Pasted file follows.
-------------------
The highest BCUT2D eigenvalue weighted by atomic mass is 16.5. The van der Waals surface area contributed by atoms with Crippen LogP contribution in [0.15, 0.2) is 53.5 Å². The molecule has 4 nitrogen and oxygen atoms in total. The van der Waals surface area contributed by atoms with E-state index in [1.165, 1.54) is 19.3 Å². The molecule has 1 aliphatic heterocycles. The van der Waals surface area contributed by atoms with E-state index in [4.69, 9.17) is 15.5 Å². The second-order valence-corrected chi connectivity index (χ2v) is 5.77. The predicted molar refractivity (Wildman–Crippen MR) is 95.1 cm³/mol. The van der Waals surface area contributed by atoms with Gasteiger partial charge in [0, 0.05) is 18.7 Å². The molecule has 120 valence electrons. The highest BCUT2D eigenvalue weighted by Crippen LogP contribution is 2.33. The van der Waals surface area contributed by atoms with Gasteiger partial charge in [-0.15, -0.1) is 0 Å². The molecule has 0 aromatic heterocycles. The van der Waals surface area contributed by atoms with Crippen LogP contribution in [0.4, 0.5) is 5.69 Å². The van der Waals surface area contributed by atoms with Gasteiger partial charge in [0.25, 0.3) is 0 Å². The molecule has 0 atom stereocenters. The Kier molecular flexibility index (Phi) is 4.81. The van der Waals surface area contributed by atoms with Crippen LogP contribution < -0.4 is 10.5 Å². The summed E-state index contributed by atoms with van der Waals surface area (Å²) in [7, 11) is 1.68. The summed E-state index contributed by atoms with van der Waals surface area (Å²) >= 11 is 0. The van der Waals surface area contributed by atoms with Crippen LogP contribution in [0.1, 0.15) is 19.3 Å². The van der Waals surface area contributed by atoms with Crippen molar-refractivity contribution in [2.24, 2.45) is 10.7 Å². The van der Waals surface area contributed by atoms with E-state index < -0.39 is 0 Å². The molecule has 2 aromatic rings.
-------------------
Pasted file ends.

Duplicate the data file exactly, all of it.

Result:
The highest BCUT2D eigenvalue weighted by atomic mass is 16.5. The van der Waals surface area contributed by atoms with Crippen LogP contribution in [0.15, 0.2) is 53.5 Å². The molecule has 4 nitrogen and oxygen atoms in total. The van der Waals surface area contributed by atoms with E-state index in [1.165, 1.54) is 19.3 Å². The molecule has 1 aliphatic heterocycles. The van der Waals surface area contributed by atoms with E-state index in [4.69, 9.17) is 15.5 Å². The second-order valence-corrected chi connectivity index (χ2v) is 5.77. The predicted molar refractivity (Wildman–Crippen MR) is 95.1 cm³/mol. The van der Waals surface area contributed by atoms with Gasteiger partial charge in [0, 0.05) is 18.7 Å². The molecule has 120 valence electrons. The highest BCUT2D eigenvalue weighted by Crippen LogP contribution is 2.33. The van der Waals surface area contributed by atoms with Gasteiger partial charge in [-0.15, -0.1) is 0 Å². The molecule has 0 aromatic heterocycles. The van der Waals surface area contributed by atoms with Crippen LogP contribution in [0.4, 0.5) is 5.69 Å². The van der Waals surface area contributed by atoms with Gasteiger partial charge in [0.25, 0.3) is 0 Å². The molecule has 0 atom stereocenters. The Kier molecular flexibility index (Phi) is 4.81. The van der Waals surface area contributed by atoms with Crippen LogP contribution < -0.4 is 10.5 Å². The summed E-state index contributed by atoms with van der Waals surface area (Å²) in [7, 11) is 1.68. The summed E-state index contributed by atoms with van der Waals surface area (Å²) >= 11 is 0. The van der Waals surface area contributed by atoms with Crippen LogP contribution in [0.1, 0.15) is 19.3 Å². The van der Waals surface area contributed by atoms with Crippen molar-refractivity contribution in [2.24, 2.45) is 10.7 Å². The van der Waals surface area contributed by atoms with E-state index < -0.39 is 0 Å². The molecule has 2 aromatic rings.